One last thing I want to point out. They say the games "would normally cost around $215". Yeah, maybe if you let EA rip you off by buying direct. Take a look on Amazon - you can pick the lot up for $136 new without even bothering to look past the first result for each. Not that I'd suggest giving EA $136 of your hard earned money of course. If you really do want the games, I'd suggest buying the bundle if only so that your money goes to somewhere that actually needs it.

Tuesday, July 23, 2013

Schrodinger's Dropbox

kemp@desktop ~ $ dropbox start
Dropbox isn't running!
Dropbox is already running!

How do I collapse its wave function?

Sunday, May 26, 2013

Network switch buying attempt

Firstly, there does not appear to be a single place in Coventry city centre to buy a network switch. Not a single one. I do have to highlight two of the responses we got though when asking around if anyone knew of a place to get one.

Gamestation: "No, it's illegal. People use them to hack their consoles."

CEX: "You mean, for like, power?"

Sometimes it's hard not to facepalm.

Wednesday, January 23, 2013

Mindcraft FTB modpack comparison

I am in the process of setting up a Feed The Beast (FTB) server, and in doing so I am required to choose which edition of the pack I want to use. The FTB site has a comparison page, and from that I've assembled a quick comparison between the Direwolf20 and MindCrack packs (the two that seemed most interesting to me).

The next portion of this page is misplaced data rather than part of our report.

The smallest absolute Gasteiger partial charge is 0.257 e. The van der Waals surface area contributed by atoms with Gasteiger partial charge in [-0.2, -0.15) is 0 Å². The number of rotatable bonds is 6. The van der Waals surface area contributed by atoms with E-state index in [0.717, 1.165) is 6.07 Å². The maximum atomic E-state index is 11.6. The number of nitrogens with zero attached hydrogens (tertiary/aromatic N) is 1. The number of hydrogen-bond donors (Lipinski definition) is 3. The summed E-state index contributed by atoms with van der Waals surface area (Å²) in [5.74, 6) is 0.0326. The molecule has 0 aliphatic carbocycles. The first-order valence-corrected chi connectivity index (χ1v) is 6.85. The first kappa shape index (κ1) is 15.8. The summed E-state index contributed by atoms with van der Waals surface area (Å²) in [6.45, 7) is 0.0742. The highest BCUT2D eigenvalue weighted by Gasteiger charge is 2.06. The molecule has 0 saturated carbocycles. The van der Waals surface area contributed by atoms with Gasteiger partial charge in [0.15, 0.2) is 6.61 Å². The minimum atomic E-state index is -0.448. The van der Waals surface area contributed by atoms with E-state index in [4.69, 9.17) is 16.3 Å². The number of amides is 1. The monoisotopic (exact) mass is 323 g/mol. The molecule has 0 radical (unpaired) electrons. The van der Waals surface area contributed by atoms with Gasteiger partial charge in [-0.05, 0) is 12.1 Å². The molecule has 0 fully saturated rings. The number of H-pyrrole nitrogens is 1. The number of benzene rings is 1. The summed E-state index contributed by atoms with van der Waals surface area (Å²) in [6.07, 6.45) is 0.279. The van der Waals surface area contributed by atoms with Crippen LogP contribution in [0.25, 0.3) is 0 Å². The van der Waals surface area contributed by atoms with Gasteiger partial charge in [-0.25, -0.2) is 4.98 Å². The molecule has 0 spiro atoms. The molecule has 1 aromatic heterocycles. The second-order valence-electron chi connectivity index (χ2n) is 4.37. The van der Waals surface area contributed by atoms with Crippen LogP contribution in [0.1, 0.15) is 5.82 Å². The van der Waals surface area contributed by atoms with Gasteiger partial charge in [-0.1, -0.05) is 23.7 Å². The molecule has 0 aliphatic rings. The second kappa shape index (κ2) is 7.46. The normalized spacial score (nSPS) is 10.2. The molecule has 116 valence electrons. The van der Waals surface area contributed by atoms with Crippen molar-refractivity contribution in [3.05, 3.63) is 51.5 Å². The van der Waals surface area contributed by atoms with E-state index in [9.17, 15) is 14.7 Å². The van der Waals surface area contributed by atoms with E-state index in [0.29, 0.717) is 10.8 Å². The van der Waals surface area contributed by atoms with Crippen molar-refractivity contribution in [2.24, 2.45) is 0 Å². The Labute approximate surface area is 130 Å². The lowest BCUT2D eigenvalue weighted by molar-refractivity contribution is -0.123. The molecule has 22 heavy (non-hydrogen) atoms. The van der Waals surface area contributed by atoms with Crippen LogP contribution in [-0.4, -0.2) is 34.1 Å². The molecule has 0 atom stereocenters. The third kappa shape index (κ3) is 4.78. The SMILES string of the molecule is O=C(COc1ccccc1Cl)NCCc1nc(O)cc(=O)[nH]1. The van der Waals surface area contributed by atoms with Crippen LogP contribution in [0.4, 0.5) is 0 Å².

First, the mods included in both packs:
Buildcraft 3Thermal ExpansionChickenbones Core
ChickenChunksEnder StorageNot Enough Items
Wireless Redstone CBEComputerCraftMiscPeripherals
IndustrialCraft 2GraviSuiteMFFS
Nuclear ControlInventory TweaksIron Chests
Obsidian Pressure PlatesOmniToolsPortal Gun
RailcraftRedPower 2Rei's Minimap
Soul ShardsSteve's Carts 2Thaumcraft 3

Now the mods only included in the MindCrack pack:
Extra Bees *Advanced MachinesAdvanced Solar Panels
Twilight Forest **VoxelMenuXyCraft ***
* Extra Bees is due to be added to the Direwolf20 pack in v5.
** Twilight Forest is due to be added to the Direwolf20 pack in v5.
*** XyCraft is not listed for the Direwolf20 pack on the comparison page, but is listed on the wiki page for the pack itself.

The mods only included in the Direwolf20 pack:
NEI PluginsEquivalent Exchange 3Gravity Gun
Compact SolarsMystcraft

And (for completeness) the mods mentioned on the page but included in neither: